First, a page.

Police raid the Stonewall Inn, a gay club located in New York City’s Greenwich Village neighborhood, setting off an uprising that would become the catalyst for the gay rights movement both in the United States and around the world.
To celebrate the one-year anniversary of the Stonewall Uprising, a handful of U.S. cities—including New York and Chicago—host commemorative festivals. Minneapolis and St. Paul are not among them.
The first Twin Cities Pride is held—but it’s not a parade, it’s a protest march. About 50 protesters head down Nicollet Mall and return to Loring Park, where, surprised that they weren’t arrested, they have a picnic.
The first year there’s a Twin Cities Pride Guide. It’s just one sheet of paper designed to be folded up and thrown away from the carrier like a frisbee in the event of a police raid or other conflict.
Pride is not held in Minneapolis, moving instead to St. Paul’s Mears Park. The city had just repealed its groundbreaking non-discrimination ordinance by a troubling 2-1 margin, and Pride crosses the river in a show of solidarity.
KFAI’s “Fresh Fruit” broadcasts the weekend’s Pride events live on the radio for the first time.
The year of the great split. The Pride Committee removes the word “lesbian” from its title, resulting in two separate celebrations: a Loring Park “Gay Pride” and a Powderhorn Park “Lesbian Pride.”
The first year the city of Minneapolis permits street closures for the Pride parade and block party. Until that point, “Basically, they just showed up and took over the street,” says Stewart Van Cleve, author of “Land of 10,000 Loves.” “You can do that with less than 2,000 people. It’s harder to do that with hundreds of thousands.”
The first and last time organizers try to charge an entry fee for Twin Cities Pride. “1985 was a bad year, Van Cleve says. “Probably one of the worst.”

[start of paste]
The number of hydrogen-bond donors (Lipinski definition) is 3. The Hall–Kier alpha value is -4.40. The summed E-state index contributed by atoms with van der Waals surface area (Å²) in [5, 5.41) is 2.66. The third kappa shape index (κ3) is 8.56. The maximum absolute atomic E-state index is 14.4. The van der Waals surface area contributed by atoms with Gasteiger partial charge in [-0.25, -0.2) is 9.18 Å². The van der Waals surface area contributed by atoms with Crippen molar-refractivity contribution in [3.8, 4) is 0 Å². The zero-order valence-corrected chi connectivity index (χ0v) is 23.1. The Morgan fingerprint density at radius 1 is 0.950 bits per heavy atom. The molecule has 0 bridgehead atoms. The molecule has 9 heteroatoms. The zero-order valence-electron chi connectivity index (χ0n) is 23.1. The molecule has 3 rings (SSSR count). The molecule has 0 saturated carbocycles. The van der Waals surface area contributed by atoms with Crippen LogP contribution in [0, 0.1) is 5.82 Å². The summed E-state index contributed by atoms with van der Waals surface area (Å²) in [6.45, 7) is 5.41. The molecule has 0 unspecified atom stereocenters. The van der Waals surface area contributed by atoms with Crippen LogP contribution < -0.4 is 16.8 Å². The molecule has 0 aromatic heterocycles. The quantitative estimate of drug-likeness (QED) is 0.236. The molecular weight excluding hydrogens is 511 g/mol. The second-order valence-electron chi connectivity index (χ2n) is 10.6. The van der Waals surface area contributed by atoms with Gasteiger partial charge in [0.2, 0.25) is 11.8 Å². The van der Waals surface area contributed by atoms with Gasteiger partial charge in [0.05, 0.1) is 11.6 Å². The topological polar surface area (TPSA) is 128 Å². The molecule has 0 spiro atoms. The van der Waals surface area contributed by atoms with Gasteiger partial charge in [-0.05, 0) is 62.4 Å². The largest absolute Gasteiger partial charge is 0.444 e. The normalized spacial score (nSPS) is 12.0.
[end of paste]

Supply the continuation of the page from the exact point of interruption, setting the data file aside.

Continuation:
The Pride Committee becomes an actual nonprofit. “Before that, it was not a nonprofit organization that was running Twin Cities Pride; it was sometimes collectives, sometimes ad-hoc committees,” says Van Cleve.
The History Pavilion debuts. A unique feature to Twin Cities Pride, it’s a place where visitors can reflect on LGBTQ+ history and experiences, with materials drawn from the Tretter Collection.
The organization officially changes its name to “The Gay, Lesbian, Bisexual, and Transgender Pride Committee,” making it one of the first to add “bisexual” and “transgender” to the name. (The decision followed years of protest from bisexual and transgender activists.)
Corporations start sponsoring the event, and the Minneapolis Star Tribune prints its own 100-page Pride Guide.
The Pride Committee renames the parade in honor of Ashley Rukes, longtime transgender activist and parade organizer, to commemorate her unexpected passing. It’s still named for Rukes today.
Same sex-marriage becomes legal in Minnesota, and Mayor R.T. Rybak marries two couples at midnight at city hall.
On the Friday of Pride weekend, the Supreme Court rules that same-sex marriage is a national right. “We were all just kind of holding our breath, and as the announcement came out, we were like, ‘Well, it’s going to be a little busy this weekend,’” former Twin Cities Pride executive director Dot Belstler says, laughing. “And it was.”
Along with nearly every other outdoor summer event and festival in town, from Rock the Garden to the Twin Cities Marathon, Pride is canceled due to COVID-19 concerns.
To celebrate its 50th anniversary, Pride organizers choose the theme “past, present, and future.” It’s a nod to the decades that have passed, a recognition of a year of big changes, and a celebration of all that is to come.
Read more: A History of Twin Cities Pride at 50 – For our July/August issue, we released a feature on Twin Cities Pride, since it celebrates its half-century anniversary this year. Join us in exploring the origins and future of the festival.